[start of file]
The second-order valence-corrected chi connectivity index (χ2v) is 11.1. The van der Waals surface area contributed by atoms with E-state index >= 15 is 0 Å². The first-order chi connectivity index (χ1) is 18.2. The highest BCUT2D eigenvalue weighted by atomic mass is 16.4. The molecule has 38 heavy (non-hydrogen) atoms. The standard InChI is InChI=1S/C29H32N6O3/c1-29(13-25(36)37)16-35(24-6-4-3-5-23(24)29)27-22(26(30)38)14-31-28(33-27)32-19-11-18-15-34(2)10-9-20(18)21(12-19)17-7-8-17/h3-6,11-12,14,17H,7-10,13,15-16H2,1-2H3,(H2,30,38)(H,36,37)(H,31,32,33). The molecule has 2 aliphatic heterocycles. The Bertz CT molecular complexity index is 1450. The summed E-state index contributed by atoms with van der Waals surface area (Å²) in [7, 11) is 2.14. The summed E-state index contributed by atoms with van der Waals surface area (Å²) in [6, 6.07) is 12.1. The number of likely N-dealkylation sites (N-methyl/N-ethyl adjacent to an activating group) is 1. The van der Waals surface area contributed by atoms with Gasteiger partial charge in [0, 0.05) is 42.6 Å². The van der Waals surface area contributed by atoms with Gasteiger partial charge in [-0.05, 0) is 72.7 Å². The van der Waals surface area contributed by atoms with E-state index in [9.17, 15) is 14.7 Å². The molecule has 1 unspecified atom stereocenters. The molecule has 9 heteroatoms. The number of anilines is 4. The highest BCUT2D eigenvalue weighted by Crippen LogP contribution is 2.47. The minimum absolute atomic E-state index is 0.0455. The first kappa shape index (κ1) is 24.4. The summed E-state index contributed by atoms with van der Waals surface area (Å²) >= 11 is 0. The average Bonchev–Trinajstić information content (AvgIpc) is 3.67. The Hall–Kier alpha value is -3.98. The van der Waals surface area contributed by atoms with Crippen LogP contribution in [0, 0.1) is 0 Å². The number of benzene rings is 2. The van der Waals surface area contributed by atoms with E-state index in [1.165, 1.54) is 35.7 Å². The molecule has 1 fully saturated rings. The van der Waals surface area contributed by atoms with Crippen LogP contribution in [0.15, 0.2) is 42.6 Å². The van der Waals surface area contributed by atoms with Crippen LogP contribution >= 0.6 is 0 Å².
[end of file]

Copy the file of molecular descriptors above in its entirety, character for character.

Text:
The second-order valence-corrected chi connectivity index (χ2v) is 11.1. The van der Waals surface area contributed by atoms with E-state index >= 15 is 0 Å². The first-order chi connectivity index (χ1) is 18.2. The highest BCUT2D eigenvalue weighted by atomic mass is 16.4. The molecule has 38 heavy (non-hydrogen) atoms. The standard InChI is InChI=1S/C29H32N6O3/c1-29(13-25(36)37)16-35(24-6-4-3-5-23(24)29)27-22(26(30)38)14-31-28(33-27)32-19-11-18-15-34(2)10-9-20(18)21(12-19)17-7-8-17/h3-6,11-12,14,17H,7-10,13,15-16H2,1-2H3,(H2,30,38)(H,36,37)(H,31,32,33). The molecule has 2 aliphatic heterocycles. The Bertz CT molecular complexity index is 1450. The summed E-state index contributed by atoms with van der Waals surface area (Å²) in [7, 11) is 2.14. The summed E-state index contributed by atoms with van der Waals surface area (Å²) in [6, 6.07) is 12.1. The number of likely N-dealkylation sites (N-methyl/N-ethyl adjacent to an activating group) is 1. The van der Waals surface area contributed by atoms with Gasteiger partial charge in [0, 0.05) is 42.6 Å². The van der Waals surface area contributed by atoms with Gasteiger partial charge in [-0.05, 0) is 72.7 Å². The van der Waals surface area contributed by atoms with E-state index in [9.17, 15) is 14.7 Å². The molecule has 1 unspecified atom stereocenters. The molecule has 9 heteroatoms. The number of anilines is 4. The highest BCUT2D eigenvalue weighted by Crippen LogP contribution is 2.47. The minimum absolute atomic E-state index is 0.0455. The first kappa shape index (κ1) is 24.4. The summed E-state index contributed by atoms with van der Waals surface area (Å²) >= 11 is 0. The average Bonchev–Trinajstić information content (AvgIpc) is 3.67. The Hall–Kier alpha value is -3.98. The van der Waals surface area contributed by atoms with Crippen LogP contribution in [0, 0.1) is 0 Å². The number of benzene rings is 2. The van der Waals surface area contributed by atoms with E-state index in [1.165, 1.54) is 35.7 Å². The molecule has 1 fully saturated rings. The van der Waals surface area contributed by atoms with Crippen LogP contribution in [0.15, 0.2) is 42.6 Å². The van der Waals surface area contributed by atoms with Crippen LogP contribution >= 0.6 is 0 Å².